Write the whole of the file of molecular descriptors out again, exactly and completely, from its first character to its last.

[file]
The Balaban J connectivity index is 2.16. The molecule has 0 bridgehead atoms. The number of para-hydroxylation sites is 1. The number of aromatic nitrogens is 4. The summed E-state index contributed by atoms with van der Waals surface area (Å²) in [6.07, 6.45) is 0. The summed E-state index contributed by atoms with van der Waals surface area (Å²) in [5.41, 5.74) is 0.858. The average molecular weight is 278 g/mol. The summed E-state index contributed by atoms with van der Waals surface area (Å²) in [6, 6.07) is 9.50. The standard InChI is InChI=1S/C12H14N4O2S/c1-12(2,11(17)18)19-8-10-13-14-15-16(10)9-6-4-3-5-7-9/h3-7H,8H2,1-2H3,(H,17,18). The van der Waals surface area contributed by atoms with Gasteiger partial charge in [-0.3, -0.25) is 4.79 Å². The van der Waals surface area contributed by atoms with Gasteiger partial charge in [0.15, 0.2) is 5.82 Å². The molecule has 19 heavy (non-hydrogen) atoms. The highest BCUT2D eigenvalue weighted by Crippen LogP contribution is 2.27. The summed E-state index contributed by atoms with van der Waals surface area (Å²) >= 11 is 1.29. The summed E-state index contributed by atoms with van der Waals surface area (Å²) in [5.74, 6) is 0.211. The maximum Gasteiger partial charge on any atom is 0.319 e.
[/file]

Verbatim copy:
The Balaban J connectivity index is 2.16. The molecule has 0 bridgehead atoms. The number of para-hydroxylation sites is 1. The number of aromatic nitrogens is 4. The summed E-state index contributed by atoms with van der Waals surface area (Å²) in [6.07, 6.45) is 0. The summed E-state index contributed by atoms with van der Waals surface area (Å²) in [5.41, 5.74) is 0.858. The average molecular weight is 278 g/mol. The summed E-state index contributed by atoms with van der Waals surface area (Å²) in [6, 6.07) is 9.50. The standard InChI is InChI=1S/C12H14N4O2S/c1-12(2,11(17)18)19-8-10-13-14-15-16(10)9-6-4-3-5-7-9/h3-7H,8H2,1-2H3,(H,17,18). The van der Waals surface area contributed by atoms with Gasteiger partial charge in [-0.3, -0.25) is 4.79 Å². The van der Waals surface area contributed by atoms with Gasteiger partial charge in [0.15, 0.2) is 5.82 Å². The molecule has 19 heavy (non-hydrogen) atoms. The highest BCUT2D eigenvalue weighted by Crippen LogP contribution is 2.27. The summed E-state index contributed by atoms with van der Waals surface area (Å²) >= 11 is 1.29. The summed E-state index contributed by atoms with van der Waals surface area (Å²) in [5.74, 6) is 0.211. The maximum Gasteiger partial charge on any atom is 0.319 e.